Solutions related to water filtration, including artisanal practices.
Find our catalog of solutions: water collection, irrigation systems with little water, hydroponics solutions, filtration as well as media and knowledge platforms in water management.
d. Ideating from divergence to convergence: after increasing the appetite for knowledge through the solutions portfolio, the collaborative ideation phase responded to identified challenges. With a democratic voting process, ideas were prioritized towards material solutions for water collection; water filtration; water cleaning.
e. Visualizing the power of prototypes: recognizing opportunities through collective intelligence based on data identification.
From Solutions Mapping we had identified the need for more precise information, both in climatic conditions to find solutions according to the context and finding that the information is not only dispersed but at a very broad territorial level, we began to look for how to generate information from the same farmers.
Homemade rain gauges.
“Assemble it yourself” hygrometers.
With the appropriation of the participants themselves (who assumed co-facilitation naturally), it was easy to structure ideas from a brainstorming (divergence) towards the grouping of solutions (convergence). As communities they can replicate processes to find consensus.
The Lab can add value in more agile and innovative ways, discovering jointly the challenges for the most vulnerable people. Solutions should focus on self-sufficient mechanisms by SHF on the field and having space to prototype them collectively to reduce costs and learning time.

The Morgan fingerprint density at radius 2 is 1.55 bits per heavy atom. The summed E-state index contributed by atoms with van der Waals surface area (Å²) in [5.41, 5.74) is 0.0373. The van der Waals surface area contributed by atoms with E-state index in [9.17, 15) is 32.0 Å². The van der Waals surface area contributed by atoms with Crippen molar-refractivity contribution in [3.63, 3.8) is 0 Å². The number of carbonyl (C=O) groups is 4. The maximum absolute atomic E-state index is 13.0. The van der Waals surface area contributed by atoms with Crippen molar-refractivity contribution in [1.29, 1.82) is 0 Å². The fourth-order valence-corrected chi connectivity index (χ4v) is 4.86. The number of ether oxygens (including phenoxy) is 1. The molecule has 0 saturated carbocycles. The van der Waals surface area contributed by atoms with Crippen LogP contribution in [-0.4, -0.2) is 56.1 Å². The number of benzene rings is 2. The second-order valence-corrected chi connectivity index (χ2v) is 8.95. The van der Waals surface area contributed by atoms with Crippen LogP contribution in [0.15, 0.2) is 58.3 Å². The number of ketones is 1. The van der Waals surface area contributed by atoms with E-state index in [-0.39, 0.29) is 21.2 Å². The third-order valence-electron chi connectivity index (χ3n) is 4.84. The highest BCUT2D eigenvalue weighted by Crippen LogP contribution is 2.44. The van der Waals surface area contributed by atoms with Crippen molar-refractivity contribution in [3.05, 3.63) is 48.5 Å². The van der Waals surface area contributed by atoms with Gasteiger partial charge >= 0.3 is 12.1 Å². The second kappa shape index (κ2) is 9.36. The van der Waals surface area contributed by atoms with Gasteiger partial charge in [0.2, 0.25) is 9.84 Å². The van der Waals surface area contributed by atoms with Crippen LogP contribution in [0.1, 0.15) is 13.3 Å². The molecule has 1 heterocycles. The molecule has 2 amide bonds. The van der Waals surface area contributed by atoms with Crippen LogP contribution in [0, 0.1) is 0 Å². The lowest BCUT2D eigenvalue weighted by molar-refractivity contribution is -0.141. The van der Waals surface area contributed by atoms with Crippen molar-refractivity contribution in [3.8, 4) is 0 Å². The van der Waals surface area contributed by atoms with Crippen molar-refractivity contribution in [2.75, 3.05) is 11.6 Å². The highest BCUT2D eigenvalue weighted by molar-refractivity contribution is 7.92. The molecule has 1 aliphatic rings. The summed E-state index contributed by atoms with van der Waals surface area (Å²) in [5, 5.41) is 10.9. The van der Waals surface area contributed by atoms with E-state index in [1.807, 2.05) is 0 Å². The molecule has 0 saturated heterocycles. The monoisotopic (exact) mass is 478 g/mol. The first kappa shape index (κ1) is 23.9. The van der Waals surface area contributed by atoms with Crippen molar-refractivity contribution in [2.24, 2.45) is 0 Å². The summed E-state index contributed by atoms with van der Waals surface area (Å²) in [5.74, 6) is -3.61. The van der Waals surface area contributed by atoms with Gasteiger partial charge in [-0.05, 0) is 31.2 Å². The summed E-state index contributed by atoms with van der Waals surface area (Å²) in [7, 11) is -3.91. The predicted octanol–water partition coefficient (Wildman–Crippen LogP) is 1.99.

a. Attendance from the two communities was achieved including participation from 3 generations of women. For further activities, the presence of children should be considered, due that women ordinarily nurse their children at home.
b. The value of the dynamics lay in the encouragement of the participation of each one of the members, including the participation of women - even in 3 generations (grandmother, mother, and granddaughter), who little by little were sharing their opinions, impressions, or concerns. in a verbal way.
c. The tour of solutions was received with great openness and gratitude for showing ways (including ancestral ones) to improve water management, f at the plenary level and then in personal review of this "museum of solutions". As a low-fidelity prototype for the collaborative platform, it worked very well.
d. The transparency generated by the anonymous and democratic voting session is verified once again. Sophisticated skills are not required to participate and grant individual assessment towards collective valuation.
e. For the ideation phase, we observed the appropriation of the dialogue and facilitation methods by the producers themselves, opening space for other ways of collecting opinions and contributions for further challenges on consensus.
f. Having shown the "homemade" prototypes of rain gauge and hygrometer, as "mock-ups" of data generation mechanisms towards a multi-source survey, it was successful. It was shown that frugal means are accessible to farming communities to obtain more precise information on the plots.
g. According to the feedback received from the counterparts (Volcanic Chain Project and Tikonel), the workshop managed to build trust with SHP and openness to the CI process.
“To have felt heard and that their opinion was important to determine the solution approach, was extremely valuable for smallholder farmers. Feeling they were truly taken into account, and that changed the game for them.”
- Amarilis Yoc, Project Coordinator, Tikonel
Do not miss our next blog, on how to generate data to address water scarcity from "do it yourself" tools.